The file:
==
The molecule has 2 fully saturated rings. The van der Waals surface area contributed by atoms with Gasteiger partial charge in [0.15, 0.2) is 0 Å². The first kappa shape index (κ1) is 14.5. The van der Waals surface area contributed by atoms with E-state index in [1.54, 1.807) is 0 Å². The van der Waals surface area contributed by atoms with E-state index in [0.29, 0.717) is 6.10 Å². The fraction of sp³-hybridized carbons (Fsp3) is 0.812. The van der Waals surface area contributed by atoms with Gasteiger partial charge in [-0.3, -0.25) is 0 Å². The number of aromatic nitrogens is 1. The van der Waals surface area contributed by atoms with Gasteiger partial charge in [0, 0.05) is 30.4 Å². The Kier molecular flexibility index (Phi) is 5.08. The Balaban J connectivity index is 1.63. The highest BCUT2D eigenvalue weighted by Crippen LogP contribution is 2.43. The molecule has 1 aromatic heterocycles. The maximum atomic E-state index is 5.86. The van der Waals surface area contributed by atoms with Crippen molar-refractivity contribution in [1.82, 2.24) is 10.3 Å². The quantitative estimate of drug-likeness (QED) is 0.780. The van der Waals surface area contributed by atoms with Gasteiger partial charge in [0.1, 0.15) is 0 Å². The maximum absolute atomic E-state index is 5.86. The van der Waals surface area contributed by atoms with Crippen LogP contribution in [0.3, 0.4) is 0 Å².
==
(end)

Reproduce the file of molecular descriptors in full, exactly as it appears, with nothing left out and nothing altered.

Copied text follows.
The molecule has 2 fully saturated rings. The van der Waals surface area contributed by atoms with Gasteiger partial charge in [0.15, 0.2) is 0 Å². The first kappa shape index (κ1) is 14.5. The van der Waals surface area contributed by atoms with E-state index in [1.54, 1.807) is 0 Å². The van der Waals surface area contributed by atoms with E-state index in [0.29, 0.717) is 6.10 Å². The fraction of sp³-hybridized carbons (Fsp3) is 0.812. The van der Waals surface area contributed by atoms with Gasteiger partial charge in [-0.3, -0.25) is 0 Å². The number of aromatic nitrogens is 1. The van der Waals surface area contributed by atoms with Gasteiger partial charge in [0, 0.05) is 30.4 Å². The Kier molecular flexibility index (Phi) is 5.08. The Balaban J connectivity index is 1.63. The highest BCUT2D eigenvalue weighted by Crippen LogP contribution is 2.43. The molecule has 1 aromatic heterocycles. The maximum atomic E-state index is 5.86. The van der Waals surface area contributed by atoms with Crippen molar-refractivity contribution in [1.82, 2.24) is 10.3 Å². The quantitative estimate of drug-likeness (QED) is 0.780. The van der Waals surface area contributed by atoms with Gasteiger partial charge in [0.1, 0.15) is 0 Å². The maximum absolute atomic E-state index is 5.86. The van der Waals surface area contributed by atoms with Crippen LogP contribution in [0.3, 0.4) is 0 Å².